Perspectives

IoT explained... in under 100 words

The Internet of Things (IoT) is a new and slightly vague concept that everyone talks about but no one quite understands – quite a surprise perhaps given that the IoT has already been part of our daily lives for many decades. Computers, industrial machinery and planes are among the products that have been historically collecting data – starting today’s massive breakthrough.

While IoT solutions have been around for a long time, a reduction in hardware costs and battery consumption, an increase in communication bandwidth and the proliferation of powerful IoT platforms have all paved the way for the IoT to become one of today’s hot technology topics.

As part of our "Technology Decoded" series, let's take a look at the Internet of Things and explain how it works – as promised in less than 100 words!

Richard Bradley explains IoT in Deloitte's broadcast series "Technology Decoded" on World Radio Switzerland.

You purchased a brand new car (a “thing”) from Manufacturer X, which is equipped with sensors that provide X with data through an Internet connection.

The data collected from the car gives X insights about daily usage characteristics, such as average speed or fuel consumption. X can then analyze this data and compare it with typical user behavior, to monitor for component deterioration – for example of engine parts or tires. X can recommend maintenance schedules for your car, or suggest additional features for your next purchase.

X can now learn from all its customers and improve its future car generations.

Here's Edmond Toutoungi explaining the Internet of Things in 2 minutes

The Internet of Things refers to a world of products that are connected to a network, such as the Internet, a company intranet or a network using industrial communication protocols. IoT products can be anything, from an iPhone, to a wind turbine, to a refrigerator, as long as they have a way of communicating to a ‘home base’, to send or receive data. Connected products generate data for automating business processes or enabling new services. This data can be used to improve the technical characteristics or the usability of a product, or to offer new services to customers, or it can be sold to a third party.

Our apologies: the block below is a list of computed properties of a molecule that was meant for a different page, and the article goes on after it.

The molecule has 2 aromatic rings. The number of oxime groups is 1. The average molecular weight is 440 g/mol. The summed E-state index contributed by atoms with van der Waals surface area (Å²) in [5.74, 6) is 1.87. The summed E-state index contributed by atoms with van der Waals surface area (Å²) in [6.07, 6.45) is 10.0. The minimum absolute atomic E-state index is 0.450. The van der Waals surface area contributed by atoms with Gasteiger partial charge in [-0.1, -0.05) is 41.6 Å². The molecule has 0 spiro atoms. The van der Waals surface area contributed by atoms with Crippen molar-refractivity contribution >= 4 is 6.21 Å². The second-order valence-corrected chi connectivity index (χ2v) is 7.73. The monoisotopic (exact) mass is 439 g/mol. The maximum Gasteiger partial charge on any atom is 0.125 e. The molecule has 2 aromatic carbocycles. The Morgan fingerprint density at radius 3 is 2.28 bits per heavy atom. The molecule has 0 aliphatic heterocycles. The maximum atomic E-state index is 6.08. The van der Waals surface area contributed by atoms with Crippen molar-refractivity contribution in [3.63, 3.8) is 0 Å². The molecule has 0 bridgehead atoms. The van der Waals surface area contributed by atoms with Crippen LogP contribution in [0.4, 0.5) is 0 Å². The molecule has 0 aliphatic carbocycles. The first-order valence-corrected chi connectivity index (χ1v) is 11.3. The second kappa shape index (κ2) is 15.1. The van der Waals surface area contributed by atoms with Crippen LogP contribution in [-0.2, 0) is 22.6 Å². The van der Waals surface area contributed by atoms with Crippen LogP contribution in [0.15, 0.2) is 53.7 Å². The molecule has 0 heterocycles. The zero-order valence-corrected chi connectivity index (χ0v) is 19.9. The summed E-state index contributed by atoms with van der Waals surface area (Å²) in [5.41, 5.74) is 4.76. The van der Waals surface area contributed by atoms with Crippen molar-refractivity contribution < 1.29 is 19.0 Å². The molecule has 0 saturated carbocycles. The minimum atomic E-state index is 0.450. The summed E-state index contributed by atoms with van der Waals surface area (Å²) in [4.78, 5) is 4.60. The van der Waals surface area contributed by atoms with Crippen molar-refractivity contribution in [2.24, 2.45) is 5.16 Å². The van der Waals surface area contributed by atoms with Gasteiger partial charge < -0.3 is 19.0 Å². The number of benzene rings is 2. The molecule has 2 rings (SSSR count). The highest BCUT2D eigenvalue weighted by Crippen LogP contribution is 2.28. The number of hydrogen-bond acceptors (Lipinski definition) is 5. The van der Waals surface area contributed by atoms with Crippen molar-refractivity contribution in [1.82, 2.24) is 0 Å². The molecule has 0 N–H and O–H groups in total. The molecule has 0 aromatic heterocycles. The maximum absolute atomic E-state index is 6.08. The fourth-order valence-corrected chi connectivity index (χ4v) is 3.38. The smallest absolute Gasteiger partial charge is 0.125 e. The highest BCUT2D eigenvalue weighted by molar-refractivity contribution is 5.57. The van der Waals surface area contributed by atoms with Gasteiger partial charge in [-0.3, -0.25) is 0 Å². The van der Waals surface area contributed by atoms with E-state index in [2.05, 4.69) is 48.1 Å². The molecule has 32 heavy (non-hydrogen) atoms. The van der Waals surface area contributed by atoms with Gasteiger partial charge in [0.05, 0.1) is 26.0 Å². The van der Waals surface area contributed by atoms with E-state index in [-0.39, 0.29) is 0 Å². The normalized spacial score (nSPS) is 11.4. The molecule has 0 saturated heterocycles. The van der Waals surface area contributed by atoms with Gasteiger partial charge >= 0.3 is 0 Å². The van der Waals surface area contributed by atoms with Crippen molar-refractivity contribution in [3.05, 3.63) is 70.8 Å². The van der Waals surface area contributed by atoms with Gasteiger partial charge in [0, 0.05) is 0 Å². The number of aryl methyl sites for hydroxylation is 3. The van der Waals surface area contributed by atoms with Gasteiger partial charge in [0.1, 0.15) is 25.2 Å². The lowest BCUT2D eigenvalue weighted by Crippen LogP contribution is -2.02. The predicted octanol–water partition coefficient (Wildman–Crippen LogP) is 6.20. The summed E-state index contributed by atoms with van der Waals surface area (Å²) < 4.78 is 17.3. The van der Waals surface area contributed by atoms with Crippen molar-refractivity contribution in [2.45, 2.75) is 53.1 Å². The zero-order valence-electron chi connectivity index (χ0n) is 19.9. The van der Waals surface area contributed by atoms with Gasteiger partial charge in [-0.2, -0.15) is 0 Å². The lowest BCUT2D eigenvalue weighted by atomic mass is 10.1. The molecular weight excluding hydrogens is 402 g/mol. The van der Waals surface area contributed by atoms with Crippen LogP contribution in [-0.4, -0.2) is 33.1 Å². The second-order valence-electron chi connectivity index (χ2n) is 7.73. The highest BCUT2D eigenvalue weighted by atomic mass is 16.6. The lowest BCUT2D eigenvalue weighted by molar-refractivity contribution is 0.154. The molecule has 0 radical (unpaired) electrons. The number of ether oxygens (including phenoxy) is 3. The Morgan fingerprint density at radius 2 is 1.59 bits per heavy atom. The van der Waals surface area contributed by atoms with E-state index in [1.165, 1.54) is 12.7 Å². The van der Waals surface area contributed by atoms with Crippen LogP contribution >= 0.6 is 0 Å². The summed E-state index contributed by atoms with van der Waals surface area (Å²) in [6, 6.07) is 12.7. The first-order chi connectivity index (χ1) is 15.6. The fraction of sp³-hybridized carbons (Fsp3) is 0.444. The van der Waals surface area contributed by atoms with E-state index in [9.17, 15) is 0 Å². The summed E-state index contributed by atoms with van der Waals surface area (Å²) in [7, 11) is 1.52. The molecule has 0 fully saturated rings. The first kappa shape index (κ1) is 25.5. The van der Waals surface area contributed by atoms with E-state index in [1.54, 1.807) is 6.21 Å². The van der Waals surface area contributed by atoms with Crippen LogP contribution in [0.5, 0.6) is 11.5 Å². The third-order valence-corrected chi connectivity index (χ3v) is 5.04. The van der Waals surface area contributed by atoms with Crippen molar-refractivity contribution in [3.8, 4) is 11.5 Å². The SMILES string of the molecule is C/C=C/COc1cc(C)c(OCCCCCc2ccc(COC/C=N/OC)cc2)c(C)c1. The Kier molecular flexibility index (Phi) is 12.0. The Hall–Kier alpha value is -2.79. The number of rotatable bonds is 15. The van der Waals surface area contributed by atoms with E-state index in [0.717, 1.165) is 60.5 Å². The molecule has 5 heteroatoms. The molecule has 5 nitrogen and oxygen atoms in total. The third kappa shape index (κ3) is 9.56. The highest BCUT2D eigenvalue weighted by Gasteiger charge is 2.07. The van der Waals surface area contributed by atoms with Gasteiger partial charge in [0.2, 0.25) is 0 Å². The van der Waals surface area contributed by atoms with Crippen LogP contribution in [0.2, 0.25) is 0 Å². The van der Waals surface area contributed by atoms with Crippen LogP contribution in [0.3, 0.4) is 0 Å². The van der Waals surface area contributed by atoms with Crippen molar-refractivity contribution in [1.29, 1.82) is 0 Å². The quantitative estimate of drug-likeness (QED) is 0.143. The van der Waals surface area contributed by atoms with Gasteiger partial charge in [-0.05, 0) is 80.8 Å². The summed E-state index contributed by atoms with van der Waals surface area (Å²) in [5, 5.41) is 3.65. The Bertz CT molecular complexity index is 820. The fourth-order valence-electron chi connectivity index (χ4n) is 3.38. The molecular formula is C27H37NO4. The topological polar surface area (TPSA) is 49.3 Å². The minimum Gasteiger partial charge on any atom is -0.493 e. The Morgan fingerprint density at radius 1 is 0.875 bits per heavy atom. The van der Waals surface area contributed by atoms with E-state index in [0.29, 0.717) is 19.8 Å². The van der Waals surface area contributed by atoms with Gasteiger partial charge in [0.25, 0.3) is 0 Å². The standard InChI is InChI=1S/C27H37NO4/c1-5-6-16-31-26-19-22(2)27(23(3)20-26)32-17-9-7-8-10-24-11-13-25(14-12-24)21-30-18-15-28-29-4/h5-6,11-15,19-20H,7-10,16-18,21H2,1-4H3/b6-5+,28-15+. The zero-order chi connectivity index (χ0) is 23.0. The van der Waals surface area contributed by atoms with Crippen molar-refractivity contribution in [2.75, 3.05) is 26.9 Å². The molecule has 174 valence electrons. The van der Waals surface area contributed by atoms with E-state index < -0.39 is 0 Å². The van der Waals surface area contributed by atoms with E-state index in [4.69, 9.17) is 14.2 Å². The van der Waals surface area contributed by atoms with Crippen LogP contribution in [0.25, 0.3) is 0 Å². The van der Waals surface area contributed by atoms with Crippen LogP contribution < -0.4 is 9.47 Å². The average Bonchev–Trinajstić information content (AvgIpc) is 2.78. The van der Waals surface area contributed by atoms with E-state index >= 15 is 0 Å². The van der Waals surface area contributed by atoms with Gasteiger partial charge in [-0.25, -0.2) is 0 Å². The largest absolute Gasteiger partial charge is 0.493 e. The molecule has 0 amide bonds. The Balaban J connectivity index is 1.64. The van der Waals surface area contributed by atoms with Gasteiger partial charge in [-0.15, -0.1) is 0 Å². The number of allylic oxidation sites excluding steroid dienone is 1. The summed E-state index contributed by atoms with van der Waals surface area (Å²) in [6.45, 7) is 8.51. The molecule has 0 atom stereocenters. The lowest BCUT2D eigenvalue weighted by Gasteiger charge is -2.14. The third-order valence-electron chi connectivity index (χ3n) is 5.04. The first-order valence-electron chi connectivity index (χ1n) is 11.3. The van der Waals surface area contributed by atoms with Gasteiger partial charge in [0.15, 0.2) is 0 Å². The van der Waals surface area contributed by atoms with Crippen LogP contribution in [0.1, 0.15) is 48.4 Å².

In essence, the Internet of Things can be said to have four elements:

  • Things: Physical devices and objects intelligently connected
  • Processes: Delivery of the right information to the right place at the right time 
  • Analytics: Individual data streams processed and analyzed with algorithms
  • People: Users gaining valuable insights about their Things, or being provided with relevant services

At an industrial level, connected equipment can also be used to improve the operational efficiency of a process, to fix processing problems faster, or to predict and prevent equipment failures. Data from industrial environments has been collected for more than 30 years (in industrial automation systems), but only recently have we started to make greater sense of it, using tools such as machine learning and analytics – topics that will have their own upcoming Elevator Pitches.

The Internet of Things should be viewed as a technology enabler to respond to customer pain points. It offers the possibility of understanding, correcting, and improving customer outcomes through analysis of data. IoT will acquire this data and transform it into insights, to create a win-win situation for both users and manufacturers.

Authors

Dr Oliver Baecker - Director

obaecker@deloitte.ch | +41 58 279 6781

 
Edmond Toutoungi - Senior Consultant

etoutoungi@deloitte.ch | +41 58 279 7801

Is your business ready for IoT?

To harness the full potential of the Internet of Things (IoT), companies need to react to a paradigm shift in the value creation of an enterprise. IoT is driven by digitisation, advanced analytics & technologies and has a disruptive impact on how we interact with increasingly smart and connected devices.

Find out more about Deloitte's IoT practice

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